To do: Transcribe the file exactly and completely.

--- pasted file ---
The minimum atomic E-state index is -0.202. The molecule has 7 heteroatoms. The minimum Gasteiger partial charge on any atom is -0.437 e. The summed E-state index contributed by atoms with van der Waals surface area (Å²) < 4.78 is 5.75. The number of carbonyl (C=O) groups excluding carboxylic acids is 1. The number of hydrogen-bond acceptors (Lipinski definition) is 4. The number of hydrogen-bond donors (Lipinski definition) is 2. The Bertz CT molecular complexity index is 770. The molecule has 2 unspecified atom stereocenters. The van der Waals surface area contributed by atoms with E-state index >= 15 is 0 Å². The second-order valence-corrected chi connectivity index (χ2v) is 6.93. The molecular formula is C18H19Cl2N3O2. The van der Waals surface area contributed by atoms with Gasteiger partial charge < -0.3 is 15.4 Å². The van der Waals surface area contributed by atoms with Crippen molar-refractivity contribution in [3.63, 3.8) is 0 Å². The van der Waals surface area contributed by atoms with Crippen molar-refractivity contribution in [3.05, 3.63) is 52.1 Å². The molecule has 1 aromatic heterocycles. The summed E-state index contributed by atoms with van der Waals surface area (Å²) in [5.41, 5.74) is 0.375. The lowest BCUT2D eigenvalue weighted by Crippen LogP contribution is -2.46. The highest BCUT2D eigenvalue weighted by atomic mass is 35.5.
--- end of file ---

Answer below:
The minimum atomic E-state index is -0.202. The molecule has 7 heteroatoms. The minimum Gasteiger partial charge on any atom is -0.437 e. The summed E-state index contributed by atoms with van der Waals surface area (Å²) < 4.78 is 5.75. The number of carbonyl (C=O) groups excluding carboxylic acids is 1. The number of hydrogen-bond acceptors (Lipinski definition) is 4. The number of hydrogen-bond donors (Lipinski definition) is 2. The Bertz CT molecular complexity index is 770. The molecule has 2 unspecified atom stereocenters. The van der Waals surface area contributed by atoms with E-state index >= 15 is 0 Å². The second-order valence-corrected chi connectivity index (χ2v) is 6.93. The molecular formula is C18H19Cl2N3O2. The van der Waals surface area contributed by atoms with Gasteiger partial charge < -0.3 is 15.4 Å². The van der Waals surface area contributed by atoms with Crippen molar-refractivity contribution in [3.63, 3.8) is 0 Å². The van der Waals surface area contributed by atoms with Crippen molar-refractivity contribution in [3.05, 3.63) is 52.1 Å². The molecule has 1 aromatic heterocycles. The summed E-state index contributed by atoms with van der Waals surface area (Å²) in [5.41, 5.74) is 0.375. The lowest BCUT2D eigenvalue weighted by Crippen LogP contribution is -2.46. The highest BCUT2D eigenvalue weighted by atomic mass is 35.5.